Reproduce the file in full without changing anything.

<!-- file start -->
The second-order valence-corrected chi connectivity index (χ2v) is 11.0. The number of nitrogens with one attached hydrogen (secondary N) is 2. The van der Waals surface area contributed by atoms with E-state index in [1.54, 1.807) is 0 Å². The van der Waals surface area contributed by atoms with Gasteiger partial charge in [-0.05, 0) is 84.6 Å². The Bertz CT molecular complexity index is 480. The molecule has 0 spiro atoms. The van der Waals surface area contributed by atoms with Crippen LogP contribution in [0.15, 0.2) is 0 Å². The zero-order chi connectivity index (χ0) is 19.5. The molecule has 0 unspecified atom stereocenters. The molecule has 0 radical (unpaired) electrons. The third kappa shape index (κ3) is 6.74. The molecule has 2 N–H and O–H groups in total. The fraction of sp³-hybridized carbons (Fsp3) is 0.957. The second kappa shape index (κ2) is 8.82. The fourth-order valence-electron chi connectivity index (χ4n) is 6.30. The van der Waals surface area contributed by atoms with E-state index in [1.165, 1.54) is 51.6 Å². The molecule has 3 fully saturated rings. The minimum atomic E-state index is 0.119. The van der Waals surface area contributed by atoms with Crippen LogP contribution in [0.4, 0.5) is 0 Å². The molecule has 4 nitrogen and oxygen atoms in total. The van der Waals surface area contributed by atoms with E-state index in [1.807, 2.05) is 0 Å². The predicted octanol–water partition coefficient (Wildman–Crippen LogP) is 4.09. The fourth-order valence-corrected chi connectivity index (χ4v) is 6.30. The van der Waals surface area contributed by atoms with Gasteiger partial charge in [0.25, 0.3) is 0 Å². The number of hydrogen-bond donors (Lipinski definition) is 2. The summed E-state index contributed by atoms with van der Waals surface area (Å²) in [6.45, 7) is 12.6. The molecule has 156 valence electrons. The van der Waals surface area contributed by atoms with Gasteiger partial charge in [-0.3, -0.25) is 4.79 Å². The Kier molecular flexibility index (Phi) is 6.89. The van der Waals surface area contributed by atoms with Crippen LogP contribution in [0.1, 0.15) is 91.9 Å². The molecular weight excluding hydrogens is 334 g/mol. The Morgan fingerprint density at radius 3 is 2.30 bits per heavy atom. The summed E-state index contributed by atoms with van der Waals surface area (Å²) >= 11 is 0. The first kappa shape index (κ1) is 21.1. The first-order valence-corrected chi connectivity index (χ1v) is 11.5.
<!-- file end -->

The second-order valence-corrected chi connectivity index (χ2v) is 11.0. The number of nitrogens with one attached hydrogen (secondary N) is 2. The van der Waals surface area contributed by atoms with E-state index in [1.54, 1.807) is 0 Å². The van der Waals surface area contributed by atoms with Gasteiger partial charge in [-0.05, 0) is 84.6 Å². The Bertz CT molecular complexity index is 480. The molecule has 0 spiro atoms. The van der Waals surface area contributed by atoms with Crippen LogP contribution in [0.15, 0.2) is 0 Å². The zero-order chi connectivity index (χ0) is 19.5. The molecule has 0 unspecified atom stereocenters. The molecule has 0 radical (unpaired) electrons. The third kappa shape index (κ3) is 6.74. The molecule has 2 N–H and O–H groups in total. The fraction of sp³-hybridized carbons (Fsp3) is 0.957. The second kappa shape index (κ2) is 8.82. The fourth-order valence-electron chi connectivity index (χ4n) is 6.30. The van der Waals surface area contributed by atoms with E-state index in [1.165, 1.54) is 51.6 Å². The molecule has 3 fully saturated rings. The minimum atomic E-state index is 0.119. The van der Waals surface area contributed by atoms with Crippen LogP contribution in [0.4, 0.5) is 0 Å². The molecule has 4 nitrogen and oxygen atoms in total. The van der Waals surface area contributed by atoms with E-state index in [1.807, 2.05) is 0 Å². The predicted octanol–water partition coefficient (Wildman–Crippen LogP) is 4.09. The fourth-order valence-corrected chi connectivity index (χ4v) is 6.30. The van der Waals surface area contributed by atoms with Gasteiger partial charge in [0.25, 0.3) is 0 Å². The number of hydrogen-bond donors (Lipinski definition) is 2. The summed E-state index contributed by atoms with van der Waals surface area (Å²) in [6.45, 7) is 12.6. The molecule has 156 valence electrons. The van der Waals surface area contributed by atoms with Gasteiger partial charge in [-0.3, -0.25) is 4.79 Å². The Kier molecular flexibility index (Phi) is 6.89. The van der Waals surface area contributed by atoms with Crippen LogP contribution in [0.1, 0.15) is 91.9 Å². The molecular weight excluding hydrogens is 334 g/mol. The Morgan fingerprint density at radius 3 is 2.30 bits per heavy atom. The summed E-state index contributed by atoms with van der Waals surface area (Å²) >= 11 is 0. The first kappa shape index (κ1) is 21.1. The first-order valence-corrected chi connectivity index (χ1v) is 11.5.